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The Pied fantail (Rhipidura nigritorquis) – This bird has been the first product of my photo shoot. Mostly, I see it fly together with the Eurasian Tree Sparrow. It was very visible in the morning because of it’s fan-shaped tail, and black and white color combination. But taking a photo of it was not easy, as it is constantly moving, agressively attacking other birds, even the rat roaming on the tree branch. I just had a good timing to take a photo when it perched on the branch of Talisay tree.

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The Pied Triller (Lalage nigra) – At first, I thought it was a “shrike” because of the black-stripe passing through it’s eye. Then the pied (black and white) patterns on it’s wing confirming that bird is definitely a Pied triller. However, very few than the Pied fantail.
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The Eurasian tree sparrow (Passer montanus) – This is the most dominant bird I always seen everywhere on my backyard. They are mostly very busy in getting dried stem to build nest on neighbor’s external ceiling, and sometimes joining the roosters eating on ground.
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The Yellow vented bulbul (Pycnonotus goiavier) – The most active among the birds I’ve seen during the quest. Very easy to recognise as they are mostly perches in inclined position, making it’s yellow vent to be visible. They flies and hop everywhere in a cluster.
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The Brown shrike (Lanius cristatus) – Same as Eurasian tree sparrow; this bird species is very common on my backyard. They hop in different trees and they are very comfortable to perch on barbed wire, wall and cable.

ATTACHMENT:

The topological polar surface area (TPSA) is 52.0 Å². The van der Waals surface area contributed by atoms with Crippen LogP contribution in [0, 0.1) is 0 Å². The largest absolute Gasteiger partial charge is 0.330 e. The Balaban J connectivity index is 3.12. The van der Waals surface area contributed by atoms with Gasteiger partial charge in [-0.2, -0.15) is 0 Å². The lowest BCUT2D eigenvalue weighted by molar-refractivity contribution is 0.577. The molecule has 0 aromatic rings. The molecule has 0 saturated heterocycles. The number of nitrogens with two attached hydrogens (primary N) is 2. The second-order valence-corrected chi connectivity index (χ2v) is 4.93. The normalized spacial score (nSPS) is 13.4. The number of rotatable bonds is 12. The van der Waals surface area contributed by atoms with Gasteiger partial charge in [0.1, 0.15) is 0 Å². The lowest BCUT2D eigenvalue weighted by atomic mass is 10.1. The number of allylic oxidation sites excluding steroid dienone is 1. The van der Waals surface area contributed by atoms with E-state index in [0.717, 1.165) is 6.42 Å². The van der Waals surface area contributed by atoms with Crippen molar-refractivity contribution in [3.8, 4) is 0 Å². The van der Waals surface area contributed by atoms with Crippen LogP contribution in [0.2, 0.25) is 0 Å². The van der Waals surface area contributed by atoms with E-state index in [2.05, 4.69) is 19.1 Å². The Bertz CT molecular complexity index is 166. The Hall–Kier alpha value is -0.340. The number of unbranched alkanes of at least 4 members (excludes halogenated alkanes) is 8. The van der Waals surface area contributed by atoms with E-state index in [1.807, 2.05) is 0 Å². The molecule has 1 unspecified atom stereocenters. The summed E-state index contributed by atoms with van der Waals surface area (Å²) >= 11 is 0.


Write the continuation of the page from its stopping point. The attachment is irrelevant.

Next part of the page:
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The Zebra dove (Geopelia striata) – It has an occasional appearance – mostly in pairs – when I conducted the photoshoot. Perches on a high spot and not too much moving, yet active in surveying the ground like a chicken.

The Yellow-bellied sunbird – Though I’m unlucky to see again the Asian glossy starling and golden-bellied flyeater during my photoshoot, the presence of a Yellow-bellied sun bird which suddenly landed in tall Malunggay tree is a nice complementary.

The Philippine Pigmy Woodpecker (Dendrocopos maculatus) – The most intractable bird I saw during the photo-shoot. I’ve  seen it pecking the dried tree branch for only seconds and haven’t had a clear shot. Though I regret, yet still thankful for this very surprising encounter. To see my backyard accommodating an endemic bird, is such a pleasant discovery!

Overall, I am pleased to finally document different the kind of birds from my backyard. Hoping I could see again and take photo of their other breed I haven’t yet include in the photo shoot. Very thankful to Decathlo’s’ Solognac 8×42 500 serie sBinoculars! This tool exposed me to the idea of enjoyable wildlife discovery without leaving my comfort zone and left high importance to my “birding eyes”, in learning to identify the birds. For sure, I’m gonna bring out this optic again; to check out new birds encounter on my backyard or try it for a longer birding quest in the future.